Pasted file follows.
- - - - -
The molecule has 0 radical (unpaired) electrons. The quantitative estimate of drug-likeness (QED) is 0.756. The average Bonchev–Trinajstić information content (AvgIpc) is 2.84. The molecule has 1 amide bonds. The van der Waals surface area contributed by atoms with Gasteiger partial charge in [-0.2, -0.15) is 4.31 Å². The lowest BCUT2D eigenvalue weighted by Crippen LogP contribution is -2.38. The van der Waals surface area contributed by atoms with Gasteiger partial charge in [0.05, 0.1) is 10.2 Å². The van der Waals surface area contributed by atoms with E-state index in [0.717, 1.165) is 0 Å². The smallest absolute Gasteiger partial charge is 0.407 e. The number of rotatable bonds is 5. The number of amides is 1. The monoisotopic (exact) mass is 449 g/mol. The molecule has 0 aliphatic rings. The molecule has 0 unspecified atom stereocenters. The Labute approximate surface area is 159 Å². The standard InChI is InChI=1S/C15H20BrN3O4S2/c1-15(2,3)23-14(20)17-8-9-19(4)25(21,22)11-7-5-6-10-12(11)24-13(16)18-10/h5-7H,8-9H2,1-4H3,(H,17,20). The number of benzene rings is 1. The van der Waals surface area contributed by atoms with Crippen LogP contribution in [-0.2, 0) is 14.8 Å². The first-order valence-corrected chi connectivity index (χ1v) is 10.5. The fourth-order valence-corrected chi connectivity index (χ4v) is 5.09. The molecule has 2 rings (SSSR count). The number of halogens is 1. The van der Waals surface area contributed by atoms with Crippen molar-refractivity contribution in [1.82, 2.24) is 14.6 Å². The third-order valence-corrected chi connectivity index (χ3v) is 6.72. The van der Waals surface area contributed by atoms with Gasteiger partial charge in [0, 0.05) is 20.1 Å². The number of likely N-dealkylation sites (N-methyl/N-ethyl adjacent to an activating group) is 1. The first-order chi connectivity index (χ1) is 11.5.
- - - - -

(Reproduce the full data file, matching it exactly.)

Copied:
The molecule has 0 radical (unpaired) electrons. The quantitative estimate of drug-likeness (QED) is 0.756. The average Bonchev–Trinajstić information content (AvgIpc) is 2.84. The molecule has 1 amide bonds. The van der Waals surface area contributed by atoms with Gasteiger partial charge in [-0.2, -0.15) is 4.31 Å². The lowest BCUT2D eigenvalue weighted by Crippen LogP contribution is -2.38. The van der Waals surface area contributed by atoms with Gasteiger partial charge in [0.05, 0.1) is 10.2 Å². The van der Waals surface area contributed by atoms with E-state index in [0.717, 1.165) is 0 Å². The smallest absolute Gasteiger partial charge is 0.407 e. The number of rotatable bonds is 5. The number of amides is 1. The monoisotopic (exact) mass is 449 g/mol. The molecule has 0 aliphatic rings. The molecule has 0 unspecified atom stereocenters. The Labute approximate surface area is 159 Å². The standard InChI is InChI=1S/C15H20BrN3O4S2/c1-15(2,3)23-14(20)17-8-9-19(4)25(21,22)11-7-5-6-10-12(11)24-13(16)18-10/h5-7H,8-9H2,1-4H3,(H,17,20). The number of benzene rings is 1. The van der Waals surface area contributed by atoms with Crippen LogP contribution in [-0.2, 0) is 14.8 Å². The first-order valence-corrected chi connectivity index (χ1v) is 10.5. The fourth-order valence-corrected chi connectivity index (χ4v) is 5.09. The molecule has 2 rings (SSSR count). The number of halogens is 1. The van der Waals surface area contributed by atoms with Crippen molar-refractivity contribution in [1.82, 2.24) is 14.6 Å². The third-order valence-corrected chi connectivity index (χ3v) is 6.72. The van der Waals surface area contributed by atoms with Gasteiger partial charge in [0, 0.05) is 20.1 Å². The number of likely N-dealkylation sites (N-methyl/N-ethyl adjacent to an activating group) is 1. The first-order chi connectivity index (χ1) is 11.5.